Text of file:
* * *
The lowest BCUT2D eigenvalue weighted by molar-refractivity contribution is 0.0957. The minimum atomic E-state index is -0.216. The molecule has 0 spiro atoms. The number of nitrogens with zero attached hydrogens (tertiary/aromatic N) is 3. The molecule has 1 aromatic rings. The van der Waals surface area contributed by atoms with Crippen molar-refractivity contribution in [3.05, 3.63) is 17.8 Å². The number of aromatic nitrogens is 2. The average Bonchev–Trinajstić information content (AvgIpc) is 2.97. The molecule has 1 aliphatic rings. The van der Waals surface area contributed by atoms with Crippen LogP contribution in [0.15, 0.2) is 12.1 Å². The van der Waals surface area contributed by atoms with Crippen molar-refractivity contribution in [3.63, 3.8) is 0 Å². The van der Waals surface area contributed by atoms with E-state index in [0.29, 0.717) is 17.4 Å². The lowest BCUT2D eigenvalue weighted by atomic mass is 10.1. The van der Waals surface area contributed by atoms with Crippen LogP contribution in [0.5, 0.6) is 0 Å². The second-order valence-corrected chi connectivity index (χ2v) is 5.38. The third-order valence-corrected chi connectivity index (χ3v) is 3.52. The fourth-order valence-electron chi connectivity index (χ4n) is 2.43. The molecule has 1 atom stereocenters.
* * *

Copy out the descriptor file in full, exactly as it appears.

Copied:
The lowest BCUT2D eigenvalue weighted by molar-refractivity contribution is 0.0957. The minimum atomic E-state index is -0.216. The molecule has 0 spiro atoms. The number of nitrogens with zero attached hydrogens (tertiary/aromatic N) is 3. The molecule has 1 aromatic rings. The van der Waals surface area contributed by atoms with Crippen molar-refractivity contribution in [3.05, 3.63) is 17.8 Å². The number of aromatic nitrogens is 2. The average Bonchev–Trinajstić information content (AvgIpc) is 2.97. The molecule has 1 aliphatic rings. The van der Waals surface area contributed by atoms with Crippen LogP contribution in [0.15, 0.2) is 12.1 Å². The van der Waals surface area contributed by atoms with Crippen molar-refractivity contribution in [3.63, 3.8) is 0 Å². The van der Waals surface area contributed by atoms with E-state index in [0.29, 0.717) is 17.4 Å². The lowest BCUT2D eigenvalue weighted by atomic mass is 10.1. The van der Waals surface area contributed by atoms with Crippen LogP contribution in [0.5, 0.6) is 0 Å². The second-order valence-corrected chi connectivity index (χ2v) is 5.38. The third-order valence-corrected chi connectivity index (χ3v) is 3.52. The fourth-order valence-electron chi connectivity index (χ4n) is 2.43. The molecule has 1 atom stereocenters.